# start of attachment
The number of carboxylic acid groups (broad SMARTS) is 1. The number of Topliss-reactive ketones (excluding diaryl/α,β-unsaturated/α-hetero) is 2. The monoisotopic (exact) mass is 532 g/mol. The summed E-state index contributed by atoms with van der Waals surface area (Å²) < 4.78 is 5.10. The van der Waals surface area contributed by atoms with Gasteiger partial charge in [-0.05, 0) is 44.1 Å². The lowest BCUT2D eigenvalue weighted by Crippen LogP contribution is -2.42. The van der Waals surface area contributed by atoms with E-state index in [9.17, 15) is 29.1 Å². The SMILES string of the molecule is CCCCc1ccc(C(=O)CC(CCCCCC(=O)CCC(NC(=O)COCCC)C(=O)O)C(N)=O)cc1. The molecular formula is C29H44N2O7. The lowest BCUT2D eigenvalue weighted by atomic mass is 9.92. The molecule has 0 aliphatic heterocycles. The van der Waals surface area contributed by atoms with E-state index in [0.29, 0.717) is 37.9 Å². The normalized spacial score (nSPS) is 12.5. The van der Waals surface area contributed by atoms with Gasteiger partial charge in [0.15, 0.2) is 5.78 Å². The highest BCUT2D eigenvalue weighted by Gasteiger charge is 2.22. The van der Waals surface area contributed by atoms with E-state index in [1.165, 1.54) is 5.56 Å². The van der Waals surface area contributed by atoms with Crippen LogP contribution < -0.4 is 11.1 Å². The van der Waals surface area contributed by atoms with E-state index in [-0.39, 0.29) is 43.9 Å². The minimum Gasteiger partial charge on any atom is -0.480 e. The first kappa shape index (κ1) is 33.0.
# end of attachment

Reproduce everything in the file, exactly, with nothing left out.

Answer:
The number of carboxylic acid groups (broad SMARTS) is 1. The number of Topliss-reactive ketones (excluding diaryl/α,β-unsaturated/α-hetero) is 2. The monoisotopic (exact) mass is 532 g/mol. The summed E-state index contributed by atoms with van der Waals surface area (Å²) < 4.78 is 5.10. The van der Waals surface area contributed by atoms with Gasteiger partial charge in [-0.05, 0) is 44.1 Å². The lowest BCUT2D eigenvalue weighted by Crippen LogP contribution is -2.42. The van der Waals surface area contributed by atoms with E-state index in [9.17, 15) is 29.1 Å². The SMILES string of the molecule is CCCCc1ccc(C(=O)CC(CCCCCC(=O)CCC(NC(=O)COCCC)C(=O)O)C(N)=O)cc1. The molecular formula is C29H44N2O7. The lowest BCUT2D eigenvalue weighted by atomic mass is 9.92. The molecule has 0 aliphatic heterocycles. The van der Waals surface area contributed by atoms with E-state index in [0.29, 0.717) is 37.9 Å². The normalized spacial score (nSPS) is 12.5. The van der Waals surface area contributed by atoms with Gasteiger partial charge in [0.15, 0.2) is 5.78 Å². The highest BCUT2D eigenvalue weighted by Gasteiger charge is 2.22. The van der Waals surface area contributed by atoms with E-state index in [1.165, 1.54) is 5.56 Å². The van der Waals surface area contributed by atoms with Crippen LogP contribution < -0.4 is 11.1 Å². The van der Waals surface area contributed by atoms with E-state index in [-0.39, 0.29) is 43.9 Å². The minimum Gasteiger partial charge on any atom is -0.480 e. The first kappa shape index (κ1) is 33.0.